3

Some neuroscience papers on sound localization: Joris Philip X, Smith Philip H, and Yin Tom C.T Coincidence Detection in the Auditory System // Neuron (1998) Agmon-Snir Hagai, Carr Catherine E. and Rinzel John The role of dendrites in auditory coincidence detection // Nature (1998) Trussell Laurence O. Synaptic mechanisms for coding timing in auditory ...


3

Mario Liotti and Don M. Tucker (Brain Asymmetry, MIT, 1996) attempt to explain that the 'corticolimbic architecture is not left/right, but dorsal/ventral". In their opinion, the reason for hemispheric asymmetries can be found in the asymmetries of the dorsal and ventral systems. They proposed that emotional behavior could be interpreted by analyzing the ...


3

The question of how "rapid" learning could be possible relates to Hume's problem of induction -- how can we learn so much from so little. Historically, in both philosophy and psychology, the solution has fallen into one of two camps: either some form of the knowledge was already there to begin with (a 'nativist' view), or we use statistical inference to ...


2

Henderson summarizes very well a number of approaches on human gaze control during real-world scenes and tasks. http://cvcl.mit.edu/iap05/henderson_03.pdf In a nutshell, our visual system combines knowledge about the task (e.g. color of the search target) and external audio/visual stimuli (saliency) to control our gaze inside a scene. Quite insightful about ...


2

You may be interested in the FARS model from Fagg and Arbib (1999) that describes the interaction of the two visual streams in the primate brain during object grasping. The article What Puts the How in Where? Tool Use and the Divided Visual Streams Hypothesis (2007) makes use of the dorsal/ventral streams to explain our ability to use complex tool. As Frey ...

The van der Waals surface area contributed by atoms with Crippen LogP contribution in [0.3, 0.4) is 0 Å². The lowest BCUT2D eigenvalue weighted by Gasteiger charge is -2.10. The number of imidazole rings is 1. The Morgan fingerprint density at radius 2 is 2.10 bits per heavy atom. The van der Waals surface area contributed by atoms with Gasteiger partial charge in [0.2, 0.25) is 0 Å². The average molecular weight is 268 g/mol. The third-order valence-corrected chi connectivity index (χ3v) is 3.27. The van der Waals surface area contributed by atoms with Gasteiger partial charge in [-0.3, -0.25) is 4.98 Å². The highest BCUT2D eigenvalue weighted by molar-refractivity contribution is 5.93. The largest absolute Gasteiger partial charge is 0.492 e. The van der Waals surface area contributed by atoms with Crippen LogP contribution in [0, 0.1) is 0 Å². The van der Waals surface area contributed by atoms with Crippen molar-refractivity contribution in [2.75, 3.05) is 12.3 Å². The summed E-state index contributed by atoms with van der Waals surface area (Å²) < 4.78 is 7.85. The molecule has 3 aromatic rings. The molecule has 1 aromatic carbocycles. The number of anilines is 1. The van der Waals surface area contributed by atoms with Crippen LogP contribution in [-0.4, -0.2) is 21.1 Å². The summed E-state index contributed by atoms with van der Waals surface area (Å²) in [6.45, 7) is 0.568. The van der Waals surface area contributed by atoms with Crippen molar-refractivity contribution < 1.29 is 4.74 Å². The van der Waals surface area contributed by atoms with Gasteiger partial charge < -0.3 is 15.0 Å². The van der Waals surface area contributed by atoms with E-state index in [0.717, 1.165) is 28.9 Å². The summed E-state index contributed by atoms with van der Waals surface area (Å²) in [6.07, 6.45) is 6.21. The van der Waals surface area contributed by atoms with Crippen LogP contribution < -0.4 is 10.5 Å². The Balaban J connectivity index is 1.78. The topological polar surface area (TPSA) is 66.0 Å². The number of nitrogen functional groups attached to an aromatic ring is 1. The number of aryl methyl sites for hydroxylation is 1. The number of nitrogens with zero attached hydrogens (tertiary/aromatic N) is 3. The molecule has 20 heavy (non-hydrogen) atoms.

2

Motion perception This article on motion perception might be a good start. pure motion perception is referred to as "first-order" motion perception and is mediated by relatively simple "motion sensors" in the visual system, that have evolved to detect a change in luminance at one point on the retina and correlate it with a change in luminance at ...


1

It seems there is! Check out Marsalli's module from The Mind Project's curriculum and let me know if it works for you. It seems McCullough and Pitts' paper was important enough to be cited very many times, so there are probably several other options out there for you. Reference Marsalli, M. McCulloch-Pitts neurons. The Mind Project: Curriculum. Retrieved ...


1

The question is resolved : The name HMAX ( Hierarchical Model And X ) was coined by “Mike Tarr”, who wrote the “News and Views” accompanying the paper in Nature Neuroscience. What was meant by Hierarchical? The model has a hierarchical architecture : it contains different stages (layers). -- Increase in receptive field size and complexity in unit ...


1

From the physics(acoustics) perspective, the sensory input changes depending upon pitch. When you hear a sound that is high-pitched, your head blocks the sound wave, creating a sound shadow for the ear on the opposite side of your head from the sound source. This sound shadow means that your ears hear the sound at two different volumes, which the brain then ...